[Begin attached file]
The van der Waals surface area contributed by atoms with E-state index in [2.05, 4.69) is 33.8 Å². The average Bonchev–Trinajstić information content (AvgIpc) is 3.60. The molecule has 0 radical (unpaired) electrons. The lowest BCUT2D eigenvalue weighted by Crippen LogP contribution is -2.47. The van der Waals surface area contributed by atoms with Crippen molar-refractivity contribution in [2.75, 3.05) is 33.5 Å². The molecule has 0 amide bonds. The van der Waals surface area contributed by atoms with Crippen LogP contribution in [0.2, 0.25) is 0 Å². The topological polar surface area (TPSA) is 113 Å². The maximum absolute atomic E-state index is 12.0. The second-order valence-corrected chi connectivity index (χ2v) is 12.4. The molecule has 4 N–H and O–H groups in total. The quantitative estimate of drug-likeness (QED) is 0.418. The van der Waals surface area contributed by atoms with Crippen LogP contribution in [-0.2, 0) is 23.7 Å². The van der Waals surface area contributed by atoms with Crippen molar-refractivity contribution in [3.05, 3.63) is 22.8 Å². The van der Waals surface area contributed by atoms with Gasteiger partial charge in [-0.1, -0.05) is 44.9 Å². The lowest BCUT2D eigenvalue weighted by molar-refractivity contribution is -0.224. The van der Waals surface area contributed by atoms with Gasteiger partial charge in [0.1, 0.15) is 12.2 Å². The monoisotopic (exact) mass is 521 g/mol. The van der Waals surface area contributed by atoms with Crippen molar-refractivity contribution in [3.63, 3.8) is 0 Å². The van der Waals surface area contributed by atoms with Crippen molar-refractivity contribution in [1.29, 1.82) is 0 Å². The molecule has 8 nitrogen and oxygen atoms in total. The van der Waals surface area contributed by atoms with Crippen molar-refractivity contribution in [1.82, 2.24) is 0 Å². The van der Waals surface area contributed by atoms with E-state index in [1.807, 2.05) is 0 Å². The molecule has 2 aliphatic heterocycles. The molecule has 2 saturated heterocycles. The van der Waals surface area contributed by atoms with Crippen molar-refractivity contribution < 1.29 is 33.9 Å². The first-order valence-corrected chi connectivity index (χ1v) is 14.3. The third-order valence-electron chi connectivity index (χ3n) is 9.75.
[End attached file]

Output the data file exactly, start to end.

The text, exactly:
The van der Waals surface area contributed by atoms with E-state index in [2.05, 4.69) is 33.8 Å². The average Bonchev–Trinajstić information content (AvgIpc) is 3.60. The molecule has 0 radical (unpaired) electrons. The lowest BCUT2D eigenvalue weighted by Crippen LogP contribution is -2.47. The van der Waals surface area contributed by atoms with Crippen molar-refractivity contribution in [2.75, 3.05) is 33.5 Å². The molecule has 0 amide bonds. The van der Waals surface area contributed by atoms with Crippen LogP contribution in [0.2, 0.25) is 0 Å². The topological polar surface area (TPSA) is 113 Å². The maximum absolute atomic E-state index is 12.0. The second-order valence-corrected chi connectivity index (χ2v) is 12.4. The molecule has 4 N–H and O–H groups in total. The quantitative estimate of drug-likeness (QED) is 0.418. The van der Waals surface area contributed by atoms with Crippen LogP contribution in [-0.2, 0) is 23.7 Å². The van der Waals surface area contributed by atoms with Crippen molar-refractivity contribution in [3.05, 3.63) is 22.8 Å². The van der Waals surface area contributed by atoms with Gasteiger partial charge in [-0.1, -0.05) is 44.9 Å². The lowest BCUT2D eigenvalue weighted by molar-refractivity contribution is -0.224. The van der Waals surface area contributed by atoms with Gasteiger partial charge in [0.1, 0.15) is 12.2 Å². The monoisotopic (exact) mass is 521 g/mol. The van der Waals surface area contributed by atoms with Crippen molar-refractivity contribution in [3.63, 3.8) is 0 Å². The van der Waals surface area contributed by atoms with Crippen molar-refractivity contribution in [1.29, 1.82) is 0 Å². The molecule has 8 nitrogen and oxygen atoms in total. The van der Waals surface area contributed by atoms with Crippen molar-refractivity contribution in [1.82, 2.24) is 0 Å². The van der Waals surface area contributed by atoms with E-state index in [1.807, 2.05) is 0 Å². The molecule has 2 aliphatic heterocycles. The molecule has 2 saturated heterocycles. The van der Waals surface area contributed by atoms with Crippen molar-refractivity contribution < 1.29 is 33.9 Å². The first-order valence-corrected chi connectivity index (χ1v) is 14.3. The third-order valence-electron chi connectivity index (χ3n) is 9.75.